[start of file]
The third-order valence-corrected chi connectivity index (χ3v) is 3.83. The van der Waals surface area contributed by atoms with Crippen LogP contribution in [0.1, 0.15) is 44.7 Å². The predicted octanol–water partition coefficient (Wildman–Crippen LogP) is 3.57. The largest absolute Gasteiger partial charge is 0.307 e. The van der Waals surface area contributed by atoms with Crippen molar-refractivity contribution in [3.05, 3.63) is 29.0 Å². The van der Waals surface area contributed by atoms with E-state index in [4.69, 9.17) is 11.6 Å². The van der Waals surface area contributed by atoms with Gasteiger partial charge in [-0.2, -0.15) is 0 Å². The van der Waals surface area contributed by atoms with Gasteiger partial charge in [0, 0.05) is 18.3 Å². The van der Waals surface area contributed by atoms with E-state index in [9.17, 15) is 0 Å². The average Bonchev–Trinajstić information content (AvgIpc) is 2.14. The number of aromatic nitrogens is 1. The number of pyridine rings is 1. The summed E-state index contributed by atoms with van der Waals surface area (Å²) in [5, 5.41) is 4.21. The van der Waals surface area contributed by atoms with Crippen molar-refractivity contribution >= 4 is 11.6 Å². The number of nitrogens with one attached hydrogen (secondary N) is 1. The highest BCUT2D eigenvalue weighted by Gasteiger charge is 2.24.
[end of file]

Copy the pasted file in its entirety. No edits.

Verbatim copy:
The third-order valence-corrected chi connectivity index (χ3v) is 3.83. The van der Waals surface area contributed by atoms with Crippen LogP contribution in [0.1, 0.15) is 44.7 Å². The predicted octanol–water partition coefficient (Wildman–Crippen LogP) is 3.57. The largest absolute Gasteiger partial charge is 0.307 e. The van der Waals surface area contributed by atoms with Crippen molar-refractivity contribution in [3.05, 3.63) is 29.0 Å². The van der Waals surface area contributed by atoms with E-state index in [4.69, 9.17) is 11.6 Å². The van der Waals surface area contributed by atoms with Gasteiger partial charge in [-0.2, -0.15) is 0 Å². The van der Waals surface area contributed by atoms with Gasteiger partial charge in [0, 0.05) is 18.3 Å². The van der Waals surface area contributed by atoms with E-state index in [9.17, 15) is 0 Å². The average Bonchev–Trinajstić information content (AvgIpc) is 2.14. The number of aromatic nitrogens is 1. The number of pyridine rings is 1. The summed E-state index contributed by atoms with van der Waals surface area (Å²) in [5, 5.41) is 4.21. The van der Waals surface area contributed by atoms with Crippen molar-refractivity contribution >= 4 is 11.6 Å². The number of nitrogens with one attached hydrogen (secondary N) is 1. The highest BCUT2D eigenvalue weighted by Gasteiger charge is 2.24.